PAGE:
Our politicians can close the Memorials to WWII but the French in Normandy can still pay tribute to those who gave their lives for Freedom.
New Exhibit! ABIGAIL ANNE NEWBOLD: CRAFTING INDEPENDENCE (Click here to learn more.)
This exhibit is definitely worth the trip! Better yet, make it part of a vaction or even just a long weekend. Stay overnight and see the Frank Lloyd Wright's Zimmerman's house (part of the Currier Museum), eat at Cotton's Restaurant down in the mill town, or stay at the Ash St. Inn around the corner from the museum, where you can have your own private fireplace in your bedroom.
My Gallery Notes:
Abby has made many of the items you see: like the backpack, and/or has restored old items, like tools, by sharpening and cleaning, and making new handles. She made or found these cool pegs to hold everything together. This way you can take off her hand made quilts used as walls, take down the light weight frame, and pack it all up and put it into the covered wagon, and bike it to your next place to live.
This is her idea of alternative living including all the things you need to do it.
Including a delicer, the horizontal bag w crank and with sleeve under it for your head? and a magnifying glass-- and a seed spreader bag she made with a spreader attached to its bottom.
The Currier Museum of Art presents:
Abigail Anne Newbold: Crafting Settlement
March 30 - July 14, 2013
Crafting Settlement turns a museum gallery into a diorama of a fictional homestead on the fringes of modern society. Exquisitely custom-crafted objects, including modular dwelling structures inspired by the 19th-century farm architecture of New England, combine traditional craft techniques and modern materials to create a personalized brand of domesticity and self-sufficient living. This installation reclaims the value of quality construction and aesthetic integrity and comments on a history of utopian projects in search of alternatives to mainstream culture.
FIRST THURSDAY LIVE! with the artist Abigail Anne Newbold
Thursday, June 6, 5:30 - 7:30
Explore Crafting Settlement and bring your questions about artistic process and motivations to the artist, who will be available for questions throughout the evening.
First Thursday programs are free for everyone throughout the summer.
I am excited to share some of the amazing photographs that wildlife photographer, Lee Cordner has taken on a trip to Machias Seal Island. The island, in the Gulf of Maine, is home to a variety of wildlife, including the Atlantic Puffin.
by Lee Cordner
Wednesday morning at 6:45am Chris and I arrived at Cutler for our second opportunity to land at Machias Seal Island (MSI). We were unable to land the day before because of weather conditions. The harbor is a working harbor, and it was socked in with fog like it had been the day before. The plus this day was that it was not raining, and you could not see a lot of swell action on the shore. We boarded our tour boat, Barbara Frost, by 7:45am and were heading out of the harbor with a landing skiff in tow. That was a positive sign as compared to the day before, we had not had the landing skiff.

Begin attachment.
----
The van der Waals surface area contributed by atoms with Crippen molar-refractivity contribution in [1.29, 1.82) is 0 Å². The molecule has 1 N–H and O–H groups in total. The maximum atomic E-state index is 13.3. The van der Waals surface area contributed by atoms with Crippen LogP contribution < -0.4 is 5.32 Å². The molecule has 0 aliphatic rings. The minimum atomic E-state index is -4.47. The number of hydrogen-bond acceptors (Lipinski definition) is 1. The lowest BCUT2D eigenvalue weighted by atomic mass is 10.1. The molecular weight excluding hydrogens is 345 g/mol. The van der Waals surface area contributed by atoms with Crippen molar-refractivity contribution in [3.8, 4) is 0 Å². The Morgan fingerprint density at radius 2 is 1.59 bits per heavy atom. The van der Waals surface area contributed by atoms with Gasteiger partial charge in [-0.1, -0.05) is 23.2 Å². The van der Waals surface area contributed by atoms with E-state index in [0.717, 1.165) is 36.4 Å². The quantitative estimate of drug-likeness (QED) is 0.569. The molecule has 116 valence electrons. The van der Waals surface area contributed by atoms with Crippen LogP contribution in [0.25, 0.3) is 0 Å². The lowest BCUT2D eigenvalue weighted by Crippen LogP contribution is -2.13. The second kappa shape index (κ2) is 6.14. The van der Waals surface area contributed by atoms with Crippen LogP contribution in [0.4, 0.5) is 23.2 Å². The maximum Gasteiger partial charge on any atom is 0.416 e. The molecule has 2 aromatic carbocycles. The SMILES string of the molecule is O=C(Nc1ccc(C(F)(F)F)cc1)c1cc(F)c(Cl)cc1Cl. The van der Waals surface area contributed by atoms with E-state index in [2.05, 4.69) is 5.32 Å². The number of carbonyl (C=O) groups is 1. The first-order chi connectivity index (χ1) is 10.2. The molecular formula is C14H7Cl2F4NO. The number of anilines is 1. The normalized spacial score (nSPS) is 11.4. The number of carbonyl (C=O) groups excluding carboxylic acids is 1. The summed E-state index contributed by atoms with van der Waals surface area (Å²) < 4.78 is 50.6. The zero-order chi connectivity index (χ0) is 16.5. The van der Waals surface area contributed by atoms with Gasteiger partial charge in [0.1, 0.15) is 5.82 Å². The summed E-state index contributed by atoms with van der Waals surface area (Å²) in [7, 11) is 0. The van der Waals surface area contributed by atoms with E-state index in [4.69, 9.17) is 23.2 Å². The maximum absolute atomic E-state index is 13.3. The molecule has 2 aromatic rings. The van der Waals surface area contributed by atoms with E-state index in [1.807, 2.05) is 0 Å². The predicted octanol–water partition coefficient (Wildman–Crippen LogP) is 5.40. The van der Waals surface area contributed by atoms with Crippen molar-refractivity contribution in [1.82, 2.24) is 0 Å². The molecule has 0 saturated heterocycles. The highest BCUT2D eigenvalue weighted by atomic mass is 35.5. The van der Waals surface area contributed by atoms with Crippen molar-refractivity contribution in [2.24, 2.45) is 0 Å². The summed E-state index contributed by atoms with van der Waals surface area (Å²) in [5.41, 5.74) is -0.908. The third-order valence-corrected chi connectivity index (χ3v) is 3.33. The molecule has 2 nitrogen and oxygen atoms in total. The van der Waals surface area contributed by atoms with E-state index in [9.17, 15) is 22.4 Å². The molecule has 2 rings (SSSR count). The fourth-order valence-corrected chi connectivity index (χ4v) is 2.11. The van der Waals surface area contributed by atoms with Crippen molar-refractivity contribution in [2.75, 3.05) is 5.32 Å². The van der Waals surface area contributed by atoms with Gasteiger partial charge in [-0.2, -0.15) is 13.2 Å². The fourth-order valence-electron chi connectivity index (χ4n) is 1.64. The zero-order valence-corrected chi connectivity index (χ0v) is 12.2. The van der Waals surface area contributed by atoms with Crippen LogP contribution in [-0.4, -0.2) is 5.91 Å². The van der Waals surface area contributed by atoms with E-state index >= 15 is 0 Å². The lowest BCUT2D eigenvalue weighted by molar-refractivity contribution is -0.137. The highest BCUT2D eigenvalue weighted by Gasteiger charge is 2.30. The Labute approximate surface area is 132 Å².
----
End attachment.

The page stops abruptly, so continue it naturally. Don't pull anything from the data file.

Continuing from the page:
On the way out of the harbor we past a mature bald eagle perched in a tree, another good sign. Out on the ocean it was still foggy, with light to no wind and a three foot swell left from the day before. After about an hour of motoring we arrived at MSI. The tide was low, so the potential for landing was better. MSI, depending on where you read, is somewhere between 10 - 15 acres, has no trees, but in some areas it does have ground vegetation. During the summer there are two lighthouse keepers, a handful of biologist doing studies on the birds, and at least 15,000 adult nesting birds.
Featured in this month's Vermont Magazine, a home that has its roots in the past is restored to make the current owners feel right at home.
Story by Jordan Werner • Interior photos by Carolyn Bates
Vermont Magazine • July/August 2013
I have encountered a house that seems to have a soul, and it is a kind one, an old one. It seems to wrap its unseen arms around you when you visit; it whispers its secrets to you, silently hoping that you will stay a while. When you visit it, this realization begins well before you arrive, when you cross a bay on Lake Champlain on the Route 2 causeway and notice that your pace is slowing. The islands you are nearing seem to be generating a sense of calm and relaxation…that’s when you know you are on “island time.” As I crossed the drawbridge, drove through North Hero, and finally rounded the corner at the gate of the Stewart residence, I couldn’t be sure that my car was still moving forward. One glimpse of the lake and the Stewarts’ old lake house, and I knew this story would be different from every house story I had written before.
Old House Interiors: Jun-Jul 2006 • 104 pages • Vol. 12, No. 4
National architectural magazine now in its fifteenth year, covering period-inspired design 1700–1950. Commissioned photographs show real homes, inspired by the past but livable. Historical and interpretive rooms are included; new construction, additions, and new kitchens and baths take their place along with restoration work. A feature on furniture appears in every issue. Product coverage is extensive. Experts offer advice for homeowners and designers on finishing, decorating, and furnishing period homes of every era. A garden feature, essays, archival material, events and exhibitions, and book reviews round out the editorial. Many readers claim the beautiful advertising—all of it design-related, no “lifestyle” ads—is as important to them as the articles.